Our popular Winter Lecture series begins January 11, 2022! All lectures will be in-person with limited seating. *Masks are required* If you are interested in attending the lectures virtually, please contact the library or follow the link next to the lecture you want to attend.

Location: 1177 N. Idaho Rd., Apache Junction, AZ 85119
Dates: Tuesdays, January 11 – February 22, 2022
Time: 2:30 PM
Cost: Free
Format: In-person with limited seating; if you are interested in attending the lectures virtually, please contact the library or follow the link in the description of the lecture you want to attend.

Thank you to our sponsors: Arizona Humanities, the Friends of the Library of Apache Junction, and Phoenix-Mesa Gateway Airport.

Upcoming Lectures

February 15, 2022
Saviors and Saints on the Arizona Frontier
Presented by Jan Cleere

Health care in early Arizona was hardly reliable and frequently nonexistent. Often, settlers were on their own when tragedy struck, with women taking on the responsibility for the well-being of their families. And if women were considered incapable of earning the title “Doctor,” they could certainly save souls. Meet a handful of women who influenced the history of the territory through their medical expertise and their spiritual leadership. Theresa Ferrin’s comprehensive understanding of healing herbs earned her the title “Angel of Tucson.” Florence Yount is recognized as Prescott’s first woman physician while Teresita Urrea was sometimes lionized for her hands-on healing powers. Saint Katharine Drexel invested much of her vast fortune in educating Navajo children. The Sisters of St. Joseph of Carondelet trudged across the blazing desert enduring untold hardships before arriving safely in the territory to administer to the health and well-being of the children of the desert.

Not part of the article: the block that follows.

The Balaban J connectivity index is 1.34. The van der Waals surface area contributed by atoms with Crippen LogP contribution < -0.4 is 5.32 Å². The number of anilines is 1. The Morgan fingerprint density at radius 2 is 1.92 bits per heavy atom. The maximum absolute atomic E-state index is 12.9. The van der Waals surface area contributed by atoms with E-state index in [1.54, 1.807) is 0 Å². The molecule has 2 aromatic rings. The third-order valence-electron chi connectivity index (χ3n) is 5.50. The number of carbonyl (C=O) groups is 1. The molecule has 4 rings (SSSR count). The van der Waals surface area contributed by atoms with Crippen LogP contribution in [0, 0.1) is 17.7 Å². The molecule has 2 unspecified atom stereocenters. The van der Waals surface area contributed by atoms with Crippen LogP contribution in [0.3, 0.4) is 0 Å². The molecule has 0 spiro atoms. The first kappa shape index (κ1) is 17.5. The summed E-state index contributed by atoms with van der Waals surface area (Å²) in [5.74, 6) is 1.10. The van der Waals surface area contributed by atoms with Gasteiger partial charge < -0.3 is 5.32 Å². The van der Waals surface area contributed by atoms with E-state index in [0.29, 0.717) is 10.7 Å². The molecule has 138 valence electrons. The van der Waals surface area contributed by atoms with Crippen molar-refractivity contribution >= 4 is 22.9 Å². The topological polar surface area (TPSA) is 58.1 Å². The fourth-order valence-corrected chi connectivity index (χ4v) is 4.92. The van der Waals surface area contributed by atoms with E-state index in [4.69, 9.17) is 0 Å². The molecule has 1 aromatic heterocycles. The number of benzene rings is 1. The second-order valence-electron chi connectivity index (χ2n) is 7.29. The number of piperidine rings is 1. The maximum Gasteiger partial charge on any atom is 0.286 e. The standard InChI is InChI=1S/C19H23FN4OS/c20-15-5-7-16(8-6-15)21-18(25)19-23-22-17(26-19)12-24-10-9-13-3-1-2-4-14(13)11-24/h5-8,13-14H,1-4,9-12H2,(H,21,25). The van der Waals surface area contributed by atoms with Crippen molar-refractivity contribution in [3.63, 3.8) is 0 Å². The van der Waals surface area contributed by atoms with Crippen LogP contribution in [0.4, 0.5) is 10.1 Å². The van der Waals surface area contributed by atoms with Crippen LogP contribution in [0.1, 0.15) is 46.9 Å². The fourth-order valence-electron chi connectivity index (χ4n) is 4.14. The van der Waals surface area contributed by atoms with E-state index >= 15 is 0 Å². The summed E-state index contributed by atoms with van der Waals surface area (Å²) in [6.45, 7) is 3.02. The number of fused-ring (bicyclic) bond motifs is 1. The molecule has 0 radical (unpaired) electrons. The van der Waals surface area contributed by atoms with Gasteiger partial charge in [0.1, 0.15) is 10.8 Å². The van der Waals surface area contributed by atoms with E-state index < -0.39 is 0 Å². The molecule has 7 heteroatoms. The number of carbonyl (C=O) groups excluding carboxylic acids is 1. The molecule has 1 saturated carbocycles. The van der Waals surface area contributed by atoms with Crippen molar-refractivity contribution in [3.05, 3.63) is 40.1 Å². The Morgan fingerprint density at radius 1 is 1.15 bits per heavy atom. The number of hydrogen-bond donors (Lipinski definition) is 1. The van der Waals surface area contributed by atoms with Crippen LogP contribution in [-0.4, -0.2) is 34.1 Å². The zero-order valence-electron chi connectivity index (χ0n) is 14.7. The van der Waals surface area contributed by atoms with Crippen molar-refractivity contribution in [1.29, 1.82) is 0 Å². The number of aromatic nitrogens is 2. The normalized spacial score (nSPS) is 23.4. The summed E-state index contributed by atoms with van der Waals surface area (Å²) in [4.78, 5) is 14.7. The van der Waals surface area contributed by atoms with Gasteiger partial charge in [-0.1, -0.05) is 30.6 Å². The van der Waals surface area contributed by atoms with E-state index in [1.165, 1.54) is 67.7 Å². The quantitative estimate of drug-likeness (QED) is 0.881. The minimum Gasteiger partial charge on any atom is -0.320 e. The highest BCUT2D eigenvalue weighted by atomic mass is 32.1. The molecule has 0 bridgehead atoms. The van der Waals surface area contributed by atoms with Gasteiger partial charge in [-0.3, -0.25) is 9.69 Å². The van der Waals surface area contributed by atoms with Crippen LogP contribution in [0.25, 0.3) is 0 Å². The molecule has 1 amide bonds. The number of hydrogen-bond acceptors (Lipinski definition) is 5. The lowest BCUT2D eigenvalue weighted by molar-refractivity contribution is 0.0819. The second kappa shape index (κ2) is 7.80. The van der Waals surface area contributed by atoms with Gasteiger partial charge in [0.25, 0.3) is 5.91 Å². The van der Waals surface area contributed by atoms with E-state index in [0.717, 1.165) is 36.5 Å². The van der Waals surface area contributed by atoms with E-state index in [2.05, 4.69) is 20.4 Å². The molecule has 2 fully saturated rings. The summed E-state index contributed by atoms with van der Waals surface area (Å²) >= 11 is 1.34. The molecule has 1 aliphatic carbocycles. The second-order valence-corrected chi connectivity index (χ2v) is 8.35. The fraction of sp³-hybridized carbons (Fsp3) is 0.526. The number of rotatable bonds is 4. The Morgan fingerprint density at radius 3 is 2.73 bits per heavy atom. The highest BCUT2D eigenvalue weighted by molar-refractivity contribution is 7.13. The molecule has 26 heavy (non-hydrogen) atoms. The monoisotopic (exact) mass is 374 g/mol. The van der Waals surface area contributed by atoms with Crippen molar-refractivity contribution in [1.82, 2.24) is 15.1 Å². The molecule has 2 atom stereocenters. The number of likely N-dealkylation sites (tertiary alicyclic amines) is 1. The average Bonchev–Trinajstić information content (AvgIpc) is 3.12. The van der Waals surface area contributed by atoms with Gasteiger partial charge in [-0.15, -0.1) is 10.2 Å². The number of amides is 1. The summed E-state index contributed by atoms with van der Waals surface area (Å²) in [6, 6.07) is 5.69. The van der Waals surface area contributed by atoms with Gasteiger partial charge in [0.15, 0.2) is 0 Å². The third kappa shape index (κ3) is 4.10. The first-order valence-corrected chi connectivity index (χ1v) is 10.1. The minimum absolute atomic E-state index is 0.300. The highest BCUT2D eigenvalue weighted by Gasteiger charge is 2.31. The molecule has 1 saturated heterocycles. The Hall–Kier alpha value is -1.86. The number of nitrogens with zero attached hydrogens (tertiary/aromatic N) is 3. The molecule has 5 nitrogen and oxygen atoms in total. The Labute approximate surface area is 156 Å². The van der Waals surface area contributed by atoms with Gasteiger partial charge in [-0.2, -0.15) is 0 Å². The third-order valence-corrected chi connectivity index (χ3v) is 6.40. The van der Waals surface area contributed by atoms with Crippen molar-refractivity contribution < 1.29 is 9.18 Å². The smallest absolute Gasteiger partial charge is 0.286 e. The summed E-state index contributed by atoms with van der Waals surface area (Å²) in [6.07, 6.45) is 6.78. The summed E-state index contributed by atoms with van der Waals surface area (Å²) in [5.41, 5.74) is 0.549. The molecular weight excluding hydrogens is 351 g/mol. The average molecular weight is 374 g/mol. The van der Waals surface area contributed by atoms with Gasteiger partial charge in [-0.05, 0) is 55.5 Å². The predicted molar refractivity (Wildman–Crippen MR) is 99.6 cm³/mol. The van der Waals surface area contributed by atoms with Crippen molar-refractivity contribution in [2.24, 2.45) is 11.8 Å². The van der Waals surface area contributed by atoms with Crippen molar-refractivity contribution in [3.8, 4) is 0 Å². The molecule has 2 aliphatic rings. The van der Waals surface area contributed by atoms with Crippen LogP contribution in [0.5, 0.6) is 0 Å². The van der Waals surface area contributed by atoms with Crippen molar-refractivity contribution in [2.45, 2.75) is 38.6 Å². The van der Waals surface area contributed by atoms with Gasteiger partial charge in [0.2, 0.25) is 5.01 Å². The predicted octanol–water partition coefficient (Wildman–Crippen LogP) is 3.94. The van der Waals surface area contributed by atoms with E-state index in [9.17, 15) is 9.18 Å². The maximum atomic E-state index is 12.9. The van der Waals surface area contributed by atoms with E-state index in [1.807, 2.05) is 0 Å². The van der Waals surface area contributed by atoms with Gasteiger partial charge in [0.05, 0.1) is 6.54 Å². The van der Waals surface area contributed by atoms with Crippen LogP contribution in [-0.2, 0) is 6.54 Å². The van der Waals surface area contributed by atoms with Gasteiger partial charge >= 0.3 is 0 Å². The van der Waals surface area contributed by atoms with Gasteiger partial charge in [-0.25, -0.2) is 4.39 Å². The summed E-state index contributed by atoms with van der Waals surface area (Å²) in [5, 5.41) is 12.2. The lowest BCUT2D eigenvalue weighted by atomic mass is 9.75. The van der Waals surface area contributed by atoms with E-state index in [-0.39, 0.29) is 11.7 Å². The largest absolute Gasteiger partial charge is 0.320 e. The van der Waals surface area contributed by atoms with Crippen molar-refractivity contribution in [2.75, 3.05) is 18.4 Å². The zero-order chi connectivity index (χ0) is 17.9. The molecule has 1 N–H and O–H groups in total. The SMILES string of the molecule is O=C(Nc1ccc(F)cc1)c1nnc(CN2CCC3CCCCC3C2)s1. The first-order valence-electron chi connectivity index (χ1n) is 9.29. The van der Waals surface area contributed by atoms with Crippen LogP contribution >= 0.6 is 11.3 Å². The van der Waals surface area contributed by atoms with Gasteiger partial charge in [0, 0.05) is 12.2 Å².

In-person and virtual. Register to attend virtually here. No registration is required to attend in person.

February 22, 2022
Miners, Cowboys and Washerwomen: The Worksongs of Arizona
Presented by Jay Craváth

In a narrative and musical portrait of working-class music, Dr. Craváth explores its roots and rhythms in our state. From Hopi basket songs, the Yavapai acorn gathering songs, to the cotton fields of Chandler and the crooked streets of Jerome, songs were companions to the immigrants who explored and built our state. Through performance and discussion, these tales, which reveal so much of the nature and character of a people, are explored.
In-person and virtual. Register to attend virtually here. No registration is required to attend in person.

Previous Lectures

January 11 , 2022
The Evolution of an Icon — The History of Arizona Highways Magazine
Presented by Win Holden
Former publisher Win Holden shared the fascinating story of how a brochure produced by the Arizona Highway Department evolved into one of the most respected and revered publications in the world. With annual economic impact of over $65 million, Arizona Highways reaches all 50 states and over 100 countries around the world, but the journey has been anything but uneventful. Learn how this remarkable magazine has beaten the odds and is thriving in a competitive environment that has seen respected national magazines fall by the wayside.

January 18, 2022
Desert Rats, River Runners, and Canyon Crawlers: Four Arizona Explorers
Presented by Gregory McNamee